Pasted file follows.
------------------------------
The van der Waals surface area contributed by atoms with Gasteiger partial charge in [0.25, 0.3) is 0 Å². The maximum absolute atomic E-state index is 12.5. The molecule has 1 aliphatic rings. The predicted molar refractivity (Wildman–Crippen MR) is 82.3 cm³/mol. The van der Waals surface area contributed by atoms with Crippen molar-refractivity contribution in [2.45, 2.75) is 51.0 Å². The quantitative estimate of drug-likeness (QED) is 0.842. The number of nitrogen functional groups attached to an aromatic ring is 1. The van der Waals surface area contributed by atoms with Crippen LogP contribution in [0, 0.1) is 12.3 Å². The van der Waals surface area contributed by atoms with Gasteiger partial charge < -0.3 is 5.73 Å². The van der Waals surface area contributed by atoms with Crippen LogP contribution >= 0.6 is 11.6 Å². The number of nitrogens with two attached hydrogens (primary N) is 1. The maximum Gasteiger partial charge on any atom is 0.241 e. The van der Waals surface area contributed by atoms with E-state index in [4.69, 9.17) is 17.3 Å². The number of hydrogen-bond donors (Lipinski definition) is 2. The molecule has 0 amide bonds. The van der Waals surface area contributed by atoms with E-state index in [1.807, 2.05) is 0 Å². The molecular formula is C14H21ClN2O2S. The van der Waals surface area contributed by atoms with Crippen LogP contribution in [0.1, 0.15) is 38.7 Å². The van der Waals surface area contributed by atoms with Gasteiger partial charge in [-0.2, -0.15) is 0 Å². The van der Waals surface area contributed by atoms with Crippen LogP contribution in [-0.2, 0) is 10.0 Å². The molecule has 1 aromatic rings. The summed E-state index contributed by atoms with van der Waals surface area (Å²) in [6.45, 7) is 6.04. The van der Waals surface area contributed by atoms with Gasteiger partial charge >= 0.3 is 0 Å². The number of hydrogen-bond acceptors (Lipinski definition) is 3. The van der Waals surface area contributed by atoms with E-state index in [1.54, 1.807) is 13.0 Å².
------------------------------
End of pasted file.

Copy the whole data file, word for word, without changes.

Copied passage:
The van der Waals surface area contributed by atoms with Gasteiger partial charge in [0.25, 0.3) is 0 Å². The maximum absolute atomic E-state index is 12.5. The molecule has 1 aliphatic rings. The predicted molar refractivity (Wildman–Crippen MR) is 82.3 cm³/mol. The van der Waals surface area contributed by atoms with Crippen molar-refractivity contribution in [2.45, 2.75) is 51.0 Å². The quantitative estimate of drug-likeness (QED) is 0.842. The number of nitrogen functional groups attached to an aromatic ring is 1. The van der Waals surface area contributed by atoms with Crippen LogP contribution in [0, 0.1) is 12.3 Å². The van der Waals surface area contributed by atoms with Gasteiger partial charge < -0.3 is 5.73 Å². The van der Waals surface area contributed by atoms with Crippen LogP contribution >= 0.6 is 11.6 Å². The number of nitrogens with two attached hydrogens (primary N) is 1. The maximum Gasteiger partial charge on any atom is 0.241 e. The van der Waals surface area contributed by atoms with E-state index in [4.69, 9.17) is 17.3 Å². The number of hydrogen-bond donors (Lipinski definition) is 2. The molecule has 0 amide bonds. The van der Waals surface area contributed by atoms with E-state index in [1.807, 2.05) is 0 Å². The molecular formula is C14H21ClN2O2S. The van der Waals surface area contributed by atoms with Crippen LogP contribution in [0.1, 0.15) is 38.7 Å². The van der Waals surface area contributed by atoms with Gasteiger partial charge in [-0.2, -0.15) is 0 Å². The van der Waals surface area contributed by atoms with Crippen LogP contribution in [-0.2, 0) is 10.0 Å². The molecule has 1 aromatic rings. The summed E-state index contributed by atoms with van der Waals surface area (Å²) in [6.45, 7) is 6.04. The van der Waals surface area contributed by atoms with Gasteiger partial charge >= 0.3 is 0 Å². The number of hydrogen-bond acceptors (Lipinski definition) is 3. The van der Waals surface area contributed by atoms with E-state index in [1.54, 1.807) is 13.0 Å².